This is no mere terminological fine point. Without the independent organization of the proletariat, it will not be possible to transcend the FSLN’s nationalist program of multi-class alliance. The PRT’s program proposes: ‘‘The President of the Republic must not have more powers than the unions and organizations of the masses. On the contrary, the President of the Republic…must consult and apply the decisions of the National Assembly of workers, peasants, soldiers and native representatives.’’ Instead of rule by the independent organizations of the class, extending from each factory and hacienda through regional and national bodies, the PRT proposes a more democratic parliament to share power (and political responsibility) with the FSLN president.
The struggle for workers power in Nicaragua requires a hard political break with the FSLN—and this is something the IWL is loath to do. Any attempt to establish independent organs of working-class power would soon meet with the resistance of the FSLN bonapartists in the National Palace. A regime which has indefinitely suspended the right to strike and has repeatedly censored the left press is hardly likely to welcome the creation of autonomous organs of proletarian rule. Yet without challenging the right of the FSLN to rule Nicaragua, it is impossible to move the revolution forward, to safeguard the gains to date and to crush the internal counterrevolution. While standing shoulder to shoulder with Daniel Ortega against the contras and their imperialist backers, Trotskyists place no political confidence in the petty-bourgeois FSLN leadership.
For A Leninist Party in Nicaragua!
The duty of Nicaraguan Bolsheviks is not only to defend the gains of the revolution to date and complete the social revolution by expropriating the contra’s fifth column in COSEP (the main employers’ federation), but also to spread the revolution beyond Nicaragua’s frontiers. The geo-political realities of a single small state, integrated as a dependent and agrarian-based component in the international capitalist economic order, are such that even the elimination of market relations within Nicaragua would represent only a first step toward the liberation of the masses from the poverty and backwardness imposed on them by imperialism. The fate of the Nicaraguan revolution is inextricably tied up with the victory of the workers and peasants throughout the rest of Central and Latin America. In the final analysis, the Nicaraguan workers can only safeguard their revolution against imperialist attack by spreading it throughout the whole of Central America and linking up with the powerful Mexican and South American proletariats.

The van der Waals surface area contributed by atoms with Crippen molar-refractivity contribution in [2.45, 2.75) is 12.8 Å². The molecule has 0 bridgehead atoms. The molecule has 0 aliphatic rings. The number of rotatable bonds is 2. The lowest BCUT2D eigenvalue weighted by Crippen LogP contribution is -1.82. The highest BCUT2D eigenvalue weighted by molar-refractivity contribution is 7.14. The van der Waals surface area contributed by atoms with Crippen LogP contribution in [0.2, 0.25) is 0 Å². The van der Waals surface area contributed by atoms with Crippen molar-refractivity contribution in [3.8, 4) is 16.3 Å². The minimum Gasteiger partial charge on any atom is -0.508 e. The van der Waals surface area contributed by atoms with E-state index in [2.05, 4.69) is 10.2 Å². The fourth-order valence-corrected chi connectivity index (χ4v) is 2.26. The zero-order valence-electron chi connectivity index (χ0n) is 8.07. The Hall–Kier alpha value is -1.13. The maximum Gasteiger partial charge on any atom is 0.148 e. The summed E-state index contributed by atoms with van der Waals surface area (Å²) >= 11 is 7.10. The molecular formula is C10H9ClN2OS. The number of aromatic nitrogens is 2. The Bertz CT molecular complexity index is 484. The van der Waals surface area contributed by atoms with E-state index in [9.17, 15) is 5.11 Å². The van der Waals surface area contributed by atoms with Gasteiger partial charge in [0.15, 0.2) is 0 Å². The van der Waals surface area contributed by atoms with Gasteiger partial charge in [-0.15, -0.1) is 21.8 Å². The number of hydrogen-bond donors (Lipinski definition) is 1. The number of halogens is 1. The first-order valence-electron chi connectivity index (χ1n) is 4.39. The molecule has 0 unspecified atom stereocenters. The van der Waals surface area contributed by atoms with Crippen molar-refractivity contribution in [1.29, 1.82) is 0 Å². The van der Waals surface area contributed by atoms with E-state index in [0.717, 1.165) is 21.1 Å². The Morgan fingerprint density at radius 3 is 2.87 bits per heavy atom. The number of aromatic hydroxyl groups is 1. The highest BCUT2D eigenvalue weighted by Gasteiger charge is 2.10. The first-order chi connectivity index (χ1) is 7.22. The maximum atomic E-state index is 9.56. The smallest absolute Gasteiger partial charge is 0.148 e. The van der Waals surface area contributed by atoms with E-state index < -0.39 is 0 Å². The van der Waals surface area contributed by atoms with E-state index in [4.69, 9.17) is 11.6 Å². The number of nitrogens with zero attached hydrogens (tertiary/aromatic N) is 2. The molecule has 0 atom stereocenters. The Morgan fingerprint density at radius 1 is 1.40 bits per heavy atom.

Both the PMLN and the PRT stand qualitatively to the left of the Sandinistas. Yet each, in its own way, is the prisoner of a flawed political tradition. Both criticize the FSLN, but neither is prepared for a definitive break with the Sandinistas in the fashion of Lenin’s break with the Provisional Government in Russia in April 1917. Lenin insisted: ‘‘The masses must be made to see that the Soviets of Workers’ Deputies are the only possible form of revolutionary government.’’ His governmental slogan was: ‘‘Not a parliamentary republic—to return to a parliamentary republic from the Soviets of Workers’ Deputies would be a retrograde step—but a Republic of Soviets of Workers’, Agricultural Laborers’ and Peasants’ Deputies throughout the country, from top to bottom’’ (‘‘The Tasks of the Proletariat in the Present Revolution,’’ April 1917). This hard political opposition was the precondition for the Bolshevik October.
The triumph of the workers and oppressed masses of Nicaragua depends above all on the existence of the subjective factor—a firm party with a correct program. As Trotsky wrote of the Bolshevik insurrection of 1917: ‘‘One can say with certainty, however, on the basis of all the lessons of history, that had there been no Bolshevik Party the immeasurable revolutionary energy of the masses would have been fruitlessly spent in sporadic explosions, and the great upheavals would have ended in the severest counterrevolutionary dictatorship’’ (‘‘Lessons of October,’’ November 1935). Despite the undoubted heroism and dedication of militants in the PMLN, PRT and the mass organizations of the FSLN, there is no such party in Nicaragua today. The most urgent task for Nicaraguan revolutionaries is to create one.